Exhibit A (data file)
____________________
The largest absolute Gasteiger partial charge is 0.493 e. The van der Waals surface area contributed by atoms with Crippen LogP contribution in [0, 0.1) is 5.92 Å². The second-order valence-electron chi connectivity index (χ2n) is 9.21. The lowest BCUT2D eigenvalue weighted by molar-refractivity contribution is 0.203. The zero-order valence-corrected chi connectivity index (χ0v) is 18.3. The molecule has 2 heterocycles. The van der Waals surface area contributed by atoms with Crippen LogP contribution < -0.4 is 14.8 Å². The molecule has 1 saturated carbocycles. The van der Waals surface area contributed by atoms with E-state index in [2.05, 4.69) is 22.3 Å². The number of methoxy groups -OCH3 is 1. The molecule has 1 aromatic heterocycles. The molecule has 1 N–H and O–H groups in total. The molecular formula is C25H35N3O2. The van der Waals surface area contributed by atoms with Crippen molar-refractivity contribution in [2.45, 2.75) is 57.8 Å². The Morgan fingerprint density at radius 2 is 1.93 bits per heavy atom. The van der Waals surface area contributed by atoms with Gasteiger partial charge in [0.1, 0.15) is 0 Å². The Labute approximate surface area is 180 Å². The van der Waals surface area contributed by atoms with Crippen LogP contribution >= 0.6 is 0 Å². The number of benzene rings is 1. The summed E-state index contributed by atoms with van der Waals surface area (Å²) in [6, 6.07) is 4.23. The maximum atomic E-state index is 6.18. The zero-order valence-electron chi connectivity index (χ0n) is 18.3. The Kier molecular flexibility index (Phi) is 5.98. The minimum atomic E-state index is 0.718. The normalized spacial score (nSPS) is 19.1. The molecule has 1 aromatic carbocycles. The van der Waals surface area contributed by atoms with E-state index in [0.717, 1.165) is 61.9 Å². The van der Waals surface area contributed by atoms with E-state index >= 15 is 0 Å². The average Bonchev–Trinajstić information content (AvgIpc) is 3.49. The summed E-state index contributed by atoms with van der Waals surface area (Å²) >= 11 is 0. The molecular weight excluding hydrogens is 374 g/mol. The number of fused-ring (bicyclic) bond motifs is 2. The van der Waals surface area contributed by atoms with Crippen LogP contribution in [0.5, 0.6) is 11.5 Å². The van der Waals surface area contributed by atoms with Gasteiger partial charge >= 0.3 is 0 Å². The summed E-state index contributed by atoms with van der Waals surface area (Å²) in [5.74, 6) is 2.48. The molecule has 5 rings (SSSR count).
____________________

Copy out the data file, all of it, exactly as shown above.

The largest absolute Gasteiger partial charge is 0.493 e. The van der Waals surface area contributed by atoms with Crippen LogP contribution in [0, 0.1) is 5.92 Å². The second-order valence-electron chi connectivity index (χ2n) is 9.21. The lowest BCUT2D eigenvalue weighted by molar-refractivity contribution is 0.203. The zero-order valence-corrected chi connectivity index (χ0v) is 18.3. The molecule has 2 heterocycles. The van der Waals surface area contributed by atoms with Crippen LogP contribution < -0.4 is 14.8 Å². The molecule has 1 saturated carbocycles. The van der Waals surface area contributed by atoms with E-state index in [2.05, 4.69) is 22.3 Å². The number of methoxy groups -OCH3 is 1. The molecule has 1 aromatic heterocycles. The molecule has 1 N–H and O–H groups in total. The molecular formula is C25H35N3O2. The van der Waals surface area contributed by atoms with Crippen molar-refractivity contribution in [2.45, 2.75) is 57.8 Å². The Morgan fingerprint density at radius 2 is 1.93 bits per heavy atom. The van der Waals surface area contributed by atoms with Gasteiger partial charge in [0.1, 0.15) is 0 Å². The Labute approximate surface area is 180 Å². The van der Waals surface area contributed by atoms with Crippen LogP contribution >= 0.6 is 0 Å². The number of benzene rings is 1. The summed E-state index contributed by atoms with van der Waals surface area (Å²) in [6, 6.07) is 4.23. The maximum atomic E-state index is 6.18. The zero-order valence-electron chi connectivity index (χ0n) is 18.3. The Kier molecular flexibility index (Phi) is 5.98. The minimum atomic E-state index is 0.718. The normalized spacial score (nSPS) is 19.1. The molecule has 1 aromatic carbocycles. The van der Waals surface area contributed by atoms with E-state index in [0.717, 1.165) is 61.9 Å². The van der Waals surface area contributed by atoms with E-state index >= 15 is 0 Å². The average Bonchev–Trinajstić information content (AvgIpc) is 3.49. The summed E-state index contributed by atoms with van der Waals surface area (Å²) >= 11 is 0. The molecular weight excluding hydrogens is 374 g/mol. The number of fused-ring (bicyclic) bond motifs is 2. The van der Waals surface area contributed by atoms with Crippen LogP contribution in [0.5, 0.6) is 11.5 Å². The van der Waals surface area contributed by atoms with Gasteiger partial charge >= 0.3 is 0 Å². The summed E-state index contributed by atoms with van der Waals surface area (Å²) in [5.74, 6) is 2.48. The molecule has 5 rings (SSSR count).